Thursday, February 17, 2011

Review: NHL 2K11 (iPad)

Ice hockey is one of the fastest sports out there. Five guys a side, a rink too small to hold them, big hockey sticks and a little puck being slapped back and forth - it's chaotic, furious, and a perfect fit for the video game format.

Did not expect an iPad ice hockey game to play this smooth, or look this good

That said, the speed and precise control required for a good ice hockey video game means the iPad is potentially an uncomfortable fit for the sport. A good ice hockey game needs a good controler, and it's rare to find a virtual control scheme that allows that kind of precision, especially at a frantic speed, and there's a few too many people on the screen to make simple swipes and touch-tap gameplay workable.

Or so we thought. NHL 2K11 is not only one of the best sports games we've played on the iPad, it puts many console hockey games to shame. First up, there are two control options - a traditional virtual controller, and a one-touch system.

Both work beautifully, and you'll be making tough shots and blocking with ease in just a few games. In order to keep things manageable, there are fewer 'buttons' to make use of than a typical modern hockey game - little more than a basic block, boost, pass, and shot 'button,' but within that arcade-ish setup there is a robust AI to play against and plenty of basic, effective tactics to play with.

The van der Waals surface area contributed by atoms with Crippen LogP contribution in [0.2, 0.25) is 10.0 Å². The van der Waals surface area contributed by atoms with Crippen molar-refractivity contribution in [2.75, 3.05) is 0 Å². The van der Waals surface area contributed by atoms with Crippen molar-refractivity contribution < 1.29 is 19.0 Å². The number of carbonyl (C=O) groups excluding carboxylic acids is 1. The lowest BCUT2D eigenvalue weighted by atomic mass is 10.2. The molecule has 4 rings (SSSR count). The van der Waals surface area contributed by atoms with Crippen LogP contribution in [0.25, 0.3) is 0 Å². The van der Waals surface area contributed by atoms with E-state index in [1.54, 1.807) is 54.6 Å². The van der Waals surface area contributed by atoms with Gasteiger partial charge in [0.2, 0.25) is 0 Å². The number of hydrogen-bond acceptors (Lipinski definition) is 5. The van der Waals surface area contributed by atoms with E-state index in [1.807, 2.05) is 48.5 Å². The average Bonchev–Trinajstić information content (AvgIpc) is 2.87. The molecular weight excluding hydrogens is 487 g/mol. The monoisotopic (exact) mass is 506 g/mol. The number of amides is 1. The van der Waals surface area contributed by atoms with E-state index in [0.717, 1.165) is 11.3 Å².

There's fewer gameplay modes than a full-fledged console game, but what there is is surprisingly deep. The season mode allows for trading, salary caps and injuries, and the full list of NHL teams are represented. For those just looking for a quick fix there's a free play mode. Disappointing there's a mode that claims to be a grass roots "from the pond," mode, but the differences between this mode a negligible - little more than a reskin.

It's a great feeling when that puck finally gets past the goalie

We would have enjoyed an international mode - one of the great hallmarks of the FIFA games is the depth of teams on offer, but the NHL is a big competition with plenty of teams, so it's not like Ashes Cricket where you'll have all of two teams to choose from, either.

The characters look surprisingly good - something of a throwback to the Playstation 2 era; and animate well at a solid framerate that never dips, so the speed of ice hockey is captured well. Sound is somewhat muted, with a lack of commentary making for an uncomfortably quiet game at first, but that quickly turns to appreciation, as no commentator also  means no canned, looped catchphrases.

So for less than $10, you're getting a game that plays a really fine game of ice hockey. For such an exciting sport, 2K China has done a spectacular job here, and NHL 2K11 might well be the first portable ice hockey game that can be genuinely recommended.


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